Patients will be identified in outpatient cardiomyopathy clinics, with initial screening and eligibility assessment made by a researcher. A trained member of the research team will take informed consent in the cardiac department at Barts Heart Centre. Recruited subjects will then attend for baseline assessment by a researcher and performance testing over one encounter.

A member of the research team shall direct the participant to fill out the Kansas City Cardiomyopathy questionnaire and the SF36 questionnaire in a private office without interruption. The six-minute walk test shall be performed in the cardiac department by a member of the cardiac physiology team, as per standard care. Cardiac Magnetic Resonance Imaging (MRI) will be done in the imaging department at Barts Heart Centre, performed by the imaging team and reviewed by a consultant cardiologist. Cardiopulmonary exercise testing with simultaneous echocardiography (stress echo) shall take place in the cardiac department and be performed by a member of the cardiac physiology team along with members of the research team as necessary. A small blood sample (~5 mL) shall be taken in the cardiac department at each study visit for analysis of the protein brain natriuretic peptide. The sample shall be taken from venous cannulation performed by a trained individual.

There is a further attendance for device implantation and invasive haemodynamic pacing study. A trial randomisation service (such as https://www.sealedenvelope.com or www.randomize.net) will be used to assign participants to one of the cross over arms initially. One group will have the pacemaker set up to pace all the time (active pacing), and one group will be set up for back-up pacing only (very little pacing) for 24±2 weeks. The pacemaker implant shall be performed in the catheter labs of Barts Heart Centre, by a consultant cardiologist. Adjustments to pacemaker settings shall occur at the visits to the cardiac department at Barts Heart Centre. They shall be performed by a member of the cardiac physiologist team who is qualified to do so. At 24±2 weeks the patients' symptoms and physical performance will be assessed at a visit to the hospital and they will then have the pacemaker switched to the other setting for another 24±2 weeks (either active pacing or back-up pacing depending on which they had first). Patients will then be assessed again at 48±2 weeks. The length of each treatment phase is longer than previous pacemaker studies at 24 weeks in order to account for any wash-out periods, which have historically been a criticism of cross-over trial designs.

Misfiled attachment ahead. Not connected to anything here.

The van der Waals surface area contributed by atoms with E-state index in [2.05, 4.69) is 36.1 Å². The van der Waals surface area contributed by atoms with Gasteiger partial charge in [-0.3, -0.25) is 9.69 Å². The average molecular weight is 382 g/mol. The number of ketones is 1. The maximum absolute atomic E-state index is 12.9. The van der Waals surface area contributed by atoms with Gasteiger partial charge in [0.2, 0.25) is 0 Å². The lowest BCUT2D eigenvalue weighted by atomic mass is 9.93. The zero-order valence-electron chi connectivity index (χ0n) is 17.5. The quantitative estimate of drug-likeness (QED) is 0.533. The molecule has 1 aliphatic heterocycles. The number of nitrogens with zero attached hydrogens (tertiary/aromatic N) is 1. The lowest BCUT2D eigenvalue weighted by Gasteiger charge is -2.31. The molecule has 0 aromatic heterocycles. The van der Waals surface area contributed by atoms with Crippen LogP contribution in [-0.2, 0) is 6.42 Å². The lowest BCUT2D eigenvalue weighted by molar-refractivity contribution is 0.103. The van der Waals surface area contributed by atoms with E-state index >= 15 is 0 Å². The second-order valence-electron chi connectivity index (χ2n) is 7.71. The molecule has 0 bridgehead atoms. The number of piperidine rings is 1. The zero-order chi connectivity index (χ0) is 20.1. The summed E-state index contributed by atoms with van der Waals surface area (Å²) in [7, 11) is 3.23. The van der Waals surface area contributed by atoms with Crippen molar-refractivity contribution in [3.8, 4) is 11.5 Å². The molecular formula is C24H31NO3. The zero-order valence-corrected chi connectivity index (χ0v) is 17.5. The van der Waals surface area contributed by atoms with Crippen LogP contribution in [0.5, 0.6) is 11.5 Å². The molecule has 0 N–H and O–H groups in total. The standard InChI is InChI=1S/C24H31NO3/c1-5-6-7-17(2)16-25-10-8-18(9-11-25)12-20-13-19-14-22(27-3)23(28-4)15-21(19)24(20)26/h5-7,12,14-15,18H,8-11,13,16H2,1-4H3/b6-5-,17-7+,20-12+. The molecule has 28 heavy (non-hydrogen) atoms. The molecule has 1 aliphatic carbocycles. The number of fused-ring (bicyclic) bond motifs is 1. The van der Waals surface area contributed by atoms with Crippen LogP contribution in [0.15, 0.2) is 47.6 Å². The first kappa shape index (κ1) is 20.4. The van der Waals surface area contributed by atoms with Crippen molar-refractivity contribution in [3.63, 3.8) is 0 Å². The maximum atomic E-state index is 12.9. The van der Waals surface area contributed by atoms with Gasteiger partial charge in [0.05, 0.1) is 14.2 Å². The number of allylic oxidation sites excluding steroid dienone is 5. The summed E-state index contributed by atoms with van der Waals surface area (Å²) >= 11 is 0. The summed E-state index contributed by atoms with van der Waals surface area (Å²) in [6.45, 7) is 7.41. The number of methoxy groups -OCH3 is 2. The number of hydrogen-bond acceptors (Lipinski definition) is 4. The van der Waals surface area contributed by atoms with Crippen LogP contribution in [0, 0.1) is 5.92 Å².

Intervention type

Device

Phase

Drug names

Primary outcome measures

Direct measurement of obstructive gradient (mmHg) via intracardiac catheter during pacemaker implant; Timepoint(s): During implant

Secondary outcome measures

The feasibility of performing a cross-over study and the associated performance tests and symptomatic assessments in this patient population. The statistical information collected will be used to design a much larger research trial of patient benefit.